Tateaguru: Tatea is a 36-year-old Harare-based Zimbabwean Hip Hop artist. My journey in music has been written throughout my life. I was born in The Avenues and raised in Greencroft in Zimbabwe's capital city. I attended David Livingstone Primary School in an era when 2Pac, Biggie Smalls, Bone Thugs and Harmony and The Fugees were dominant in rap music. I was the leader of a childhood band we formed in Greencroft called The Miyagi Band named after a popular action movie, The Karate Kid. I did my high school at Murewa Mission where in Form 1, I performed a rap piece at the school's variety show and become known as 'a rapper's. I would have clashes with dancehall a toaster who got his music from his older brother, who hailed from a sound called Badd Bwoys Crew, who were some of the pioneers of urban music at the time. I then went on to Speciss College in Harare where I was introduced to the rap scene. Guys would link up from all over the city for rap cyphers after school and as the movement grew I would participate in cyphers at Book Café and Avondale Flea Market.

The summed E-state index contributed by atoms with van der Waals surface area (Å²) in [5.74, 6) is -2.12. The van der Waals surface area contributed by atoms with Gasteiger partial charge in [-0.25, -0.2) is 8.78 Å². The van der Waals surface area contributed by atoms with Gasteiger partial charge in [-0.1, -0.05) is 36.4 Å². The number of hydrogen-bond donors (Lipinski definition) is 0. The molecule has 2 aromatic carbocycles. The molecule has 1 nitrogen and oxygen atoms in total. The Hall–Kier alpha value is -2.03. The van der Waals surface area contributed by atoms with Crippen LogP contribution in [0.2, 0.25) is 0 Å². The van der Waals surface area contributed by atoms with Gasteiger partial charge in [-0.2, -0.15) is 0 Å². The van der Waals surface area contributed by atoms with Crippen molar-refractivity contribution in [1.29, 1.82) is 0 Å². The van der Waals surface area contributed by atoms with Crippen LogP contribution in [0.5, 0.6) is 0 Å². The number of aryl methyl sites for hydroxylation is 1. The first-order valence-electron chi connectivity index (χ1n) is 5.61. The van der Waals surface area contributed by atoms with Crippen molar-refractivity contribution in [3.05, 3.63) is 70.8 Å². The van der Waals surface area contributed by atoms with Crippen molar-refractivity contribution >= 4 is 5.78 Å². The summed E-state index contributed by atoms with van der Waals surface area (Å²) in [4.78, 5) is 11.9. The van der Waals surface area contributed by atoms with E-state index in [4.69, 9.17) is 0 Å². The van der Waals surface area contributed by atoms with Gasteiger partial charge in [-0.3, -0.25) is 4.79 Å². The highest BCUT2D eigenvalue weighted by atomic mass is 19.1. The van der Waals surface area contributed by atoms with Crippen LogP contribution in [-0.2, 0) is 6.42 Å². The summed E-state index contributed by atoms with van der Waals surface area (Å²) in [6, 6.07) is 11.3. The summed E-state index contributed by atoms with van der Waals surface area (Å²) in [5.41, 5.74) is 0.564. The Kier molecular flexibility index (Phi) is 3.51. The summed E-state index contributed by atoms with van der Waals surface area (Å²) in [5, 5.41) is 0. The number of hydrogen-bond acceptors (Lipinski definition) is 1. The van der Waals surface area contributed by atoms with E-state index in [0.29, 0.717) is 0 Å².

My introduction to the mainstream was through my affiliation with my childhood friends, the late DJ Leon and DJ Noxx who were DJing at parties and clubs from as far as Maze, Synergy, La Dolce Vita, and Circus. I also went under the tutelage of lengedary DJs Dee Nice And Dee Vine who introduced me the the corporate sector, and to Nigerian Superstar DJ Waxxy. I  was given a platform by Serious DJs Africa, Lindsay The Dude and DJ L-Roy. MC'ing at clubs and parties gave me solid experience and a view of the game most MCs sleep on. I learnt how to control the crowd and also how to rap properly because the DJ would throw an instrumental in his set and I'd spit my flow so I learnt how to control my tone and be audible.

I recorded my first single in 2009 and went on to drop my first mixtape Remix Killa in 2011, which was followed up by Remix Killa 2.0 and Sunshine City Swagger successively.